During the past 9 weeks we've explored as many ideas on steps toward mighty management. It comes from a compilation of my experiences, and those of my Dad, each having served in a leadership capacity during our careers. You can start here from the beginning and read through.
As we bring this series to a close, I can't help but park on one final topic that is more reflective about how we approach situations within our teams.
Thought #10: Last up in our list of 10 Ways to Mighty Management is this - ask yourself 5 quick questions before getting involved in a project that your team is working on:
Will it succeed without my input?
Might my participation remove someone’s opportunity for growth?
Would I slow down or jam up the process by jumping in?
Might I be communicating lack of trust or lack of confidence?
Can my time be better used to accomplish other things?
If the answers are “yes” to any of these questions, it’s likely a good moment to hold back and encourage and help others around you to grow. A very wise colleague has challenged me repeatedly to consider this thought;
“If I say yes to this, it means I’m saying no to something else.”
That’s often the thought that drives me to “stay in my lane” while letting others find their own measure of success in ways that they may never have imagined.
When we have a high sense of integrity and want things to be done right every time, this can be extremely challenging, because typically someone else won’t do a job exactly the way that we would, and may even not do it as well. However, if there’s any way to get stuck in a job, reduce our chances for finding new opportunities, and diminish the confidence of our team, taking on every task ourselves is it. It may be true that we could do it better and faster if we just take the bull by the horns and get the job done, but we are apt to leave a wake of damage in our path.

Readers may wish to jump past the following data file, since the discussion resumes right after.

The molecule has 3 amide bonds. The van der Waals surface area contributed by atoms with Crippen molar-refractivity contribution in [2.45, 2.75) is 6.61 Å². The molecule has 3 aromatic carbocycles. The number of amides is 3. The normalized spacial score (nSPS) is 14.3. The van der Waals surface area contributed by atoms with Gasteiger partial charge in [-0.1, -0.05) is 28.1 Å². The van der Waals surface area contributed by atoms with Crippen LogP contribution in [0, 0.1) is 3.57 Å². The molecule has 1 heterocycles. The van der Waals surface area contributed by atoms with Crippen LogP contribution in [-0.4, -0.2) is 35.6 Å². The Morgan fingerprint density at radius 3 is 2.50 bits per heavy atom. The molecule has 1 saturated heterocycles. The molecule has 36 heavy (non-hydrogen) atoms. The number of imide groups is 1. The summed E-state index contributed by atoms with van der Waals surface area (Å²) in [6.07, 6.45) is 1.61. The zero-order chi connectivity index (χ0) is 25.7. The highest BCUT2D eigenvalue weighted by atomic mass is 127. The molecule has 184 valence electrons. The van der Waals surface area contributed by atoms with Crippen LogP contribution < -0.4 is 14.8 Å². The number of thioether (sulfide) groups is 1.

As we evaluate our responsibilities as team leaders and managers, we must keep in mind that a primary role should always be the development of our team. That means we look for ways to create challenges and opportunities that will help them advance and showcase their skills. So before jumping in, be sure to self-check and consider what else you’re saying no to if you say yes to this.
TAKE ACTION: Print out the list of 5 questions and challenge yourself to review them when you’re ready to jump into the next project. When you find something that needs your “no,” find a team member and explain to them your thinking, let them know you believe that they can be just as successful in the task, then let it go. Bear in mind that you may have to practice idea number 9 (when one fails, we all fail; when one succeeds, we all succeed) and help the team to learn along the way. But in the end, it will pay off.
Kirsten Smith, founder of Made to Thrive Consulting has over 20 years Business Development and Management experience with small and large organizations alike, including those listed among the Fortune 500.
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